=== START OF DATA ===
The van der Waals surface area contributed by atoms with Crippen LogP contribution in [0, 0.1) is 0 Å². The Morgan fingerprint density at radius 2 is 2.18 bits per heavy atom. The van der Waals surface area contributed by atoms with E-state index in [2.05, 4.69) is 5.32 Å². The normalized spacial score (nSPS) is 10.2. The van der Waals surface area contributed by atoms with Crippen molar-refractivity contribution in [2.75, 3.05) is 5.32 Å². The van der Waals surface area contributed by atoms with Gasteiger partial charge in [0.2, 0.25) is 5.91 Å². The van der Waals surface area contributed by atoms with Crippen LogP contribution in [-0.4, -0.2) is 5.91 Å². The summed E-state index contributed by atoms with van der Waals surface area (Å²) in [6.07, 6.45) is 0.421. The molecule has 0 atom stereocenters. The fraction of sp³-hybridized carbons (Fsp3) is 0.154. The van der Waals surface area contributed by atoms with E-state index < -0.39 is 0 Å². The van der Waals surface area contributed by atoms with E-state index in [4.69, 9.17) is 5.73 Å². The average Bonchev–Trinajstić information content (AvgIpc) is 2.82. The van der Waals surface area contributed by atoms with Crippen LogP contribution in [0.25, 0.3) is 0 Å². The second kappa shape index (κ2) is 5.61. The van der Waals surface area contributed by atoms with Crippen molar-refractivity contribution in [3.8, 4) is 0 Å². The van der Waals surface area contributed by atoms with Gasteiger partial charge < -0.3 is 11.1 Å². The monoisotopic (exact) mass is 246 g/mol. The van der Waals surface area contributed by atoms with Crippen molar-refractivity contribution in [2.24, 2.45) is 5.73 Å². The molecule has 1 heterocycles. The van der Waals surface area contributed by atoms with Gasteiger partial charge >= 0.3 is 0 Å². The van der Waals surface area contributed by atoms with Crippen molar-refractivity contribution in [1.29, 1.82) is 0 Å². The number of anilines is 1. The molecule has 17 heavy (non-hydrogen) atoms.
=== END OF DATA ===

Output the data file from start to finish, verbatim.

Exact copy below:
The van der Waals surface area contributed by atoms with Crippen LogP contribution in [0, 0.1) is 0 Å². The Morgan fingerprint density at radius 2 is 2.18 bits per heavy atom. The van der Waals surface area contributed by atoms with E-state index in [2.05, 4.69) is 5.32 Å². The normalized spacial score (nSPS) is 10.2. The van der Waals surface area contributed by atoms with Crippen molar-refractivity contribution in [2.75, 3.05) is 5.32 Å². The van der Waals surface area contributed by atoms with Gasteiger partial charge in [0.2, 0.25) is 5.91 Å². The van der Waals surface area contributed by atoms with Crippen LogP contribution in [-0.4, -0.2) is 5.91 Å². The summed E-state index contributed by atoms with van der Waals surface area (Å²) in [6.07, 6.45) is 0.421. The molecule has 0 atom stereocenters. The fraction of sp³-hybridized carbons (Fsp3) is 0.154. The van der Waals surface area contributed by atoms with E-state index < -0.39 is 0 Å². The van der Waals surface area contributed by atoms with E-state index in [4.69, 9.17) is 5.73 Å². The average Bonchev–Trinajstić information content (AvgIpc) is 2.82. The van der Waals surface area contributed by atoms with Crippen LogP contribution in [0.25, 0.3) is 0 Å². The second kappa shape index (κ2) is 5.61. The van der Waals surface area contributed by atoms with Crippen molar-refractivity contribution in [3.8, 4) is 0 Å². The van der Waals surface area contributed by atoms with Gasteiger partial charge < -0.3 is 11.1 Å². The monoisotopic (exact) mass is 246 g/mol. The van der Waals surface area contributed by atoms with Crippen molar-refractivity contribution in [2.24, 2.45) is 5.73 Å². The molecule has 1 heterocycles. The van der Waals surface area contributed by atoms with Gasteiger partial charge >= 0.3 is 0 Å². The van der Waals surface area contributed by atoms with Crippen molar-refractivity contribution in [1.29, 1.82) is 0 Å². The number of anilines is 1. The molecule has 17 heavy (non-hydrogen) atoms.